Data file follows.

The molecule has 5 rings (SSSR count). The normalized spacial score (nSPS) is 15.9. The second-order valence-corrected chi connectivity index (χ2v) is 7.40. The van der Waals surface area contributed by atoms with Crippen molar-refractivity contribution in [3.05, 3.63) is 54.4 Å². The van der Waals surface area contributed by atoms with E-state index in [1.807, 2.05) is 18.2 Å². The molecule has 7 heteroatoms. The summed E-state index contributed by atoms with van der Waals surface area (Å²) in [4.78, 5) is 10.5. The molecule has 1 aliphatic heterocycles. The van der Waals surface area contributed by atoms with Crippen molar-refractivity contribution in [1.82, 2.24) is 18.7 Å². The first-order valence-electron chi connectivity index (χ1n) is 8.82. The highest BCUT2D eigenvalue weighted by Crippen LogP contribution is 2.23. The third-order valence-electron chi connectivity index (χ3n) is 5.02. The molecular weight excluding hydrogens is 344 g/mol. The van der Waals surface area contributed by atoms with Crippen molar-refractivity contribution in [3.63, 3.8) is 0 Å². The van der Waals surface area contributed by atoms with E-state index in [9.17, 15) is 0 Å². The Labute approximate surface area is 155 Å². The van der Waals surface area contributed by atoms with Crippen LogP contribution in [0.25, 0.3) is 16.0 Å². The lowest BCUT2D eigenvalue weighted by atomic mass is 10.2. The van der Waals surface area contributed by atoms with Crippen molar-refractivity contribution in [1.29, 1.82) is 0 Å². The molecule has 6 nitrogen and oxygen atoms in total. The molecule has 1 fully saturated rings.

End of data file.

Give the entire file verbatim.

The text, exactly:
The molecule has 5 rings (SSSR count). The normalized spacial score (nSPS) is 15.9. The second-order valence-corrected chi connectivity index (χ2v) is 7.40. The van der Waals surface area contributed by atoms with Crippen molar-refractivity contribution in [3.05, 3.63) is 54.4 Å². The van der Waals surface area contributed by atoms with E-state index in [1.807, 2.05) is 18.2 Å². The molecule has 7 heteroatoms. The summed E-state index contributed by atoms with van der Waals surface area (Å²) in [4.78, 5) is 10.5. The molecule has 1 aliphatic heterocycles. The van der Waals surface area contributed by atoms with Crippen molar-refractivity contribution in [1.82, 2.24) is 18.7 Å². The first-order valence-electron chi connectivity index (χ1n) is 8.82. The highest BCUT2D eigenvalue weighted by Crippen LogP contribution is 2.23. The third-order valence-electron chi connectivity index (χ3n) is 5.02. The molecular weight excluding hydrogens is 344 g/mol. The van der Waals surface area contributed by atoms with Crippen molar-refractivity contribution in [3.63, 3.8) is 0 Å². The van der Waals surface area contributed by atoms with E-state index in [9.17, 15) is 0 Å². The Labute approximate surface area is 155 Å². The van der Waals surface area contributed by atoms with Crippen LogP contribution in [0.25, 0.3) is 16.0 Å². The lowest BCUT2D eigenvalue weighted by atomic mass is 10.2. The van der Waals surface area contributed by atoms with Crippen molar-refractivity contribution in [1.29, 1.82) is 0 Å². The molecule has 6 nitrogen and oxygen atoms in total. The molecule has 1 fully saturated rings.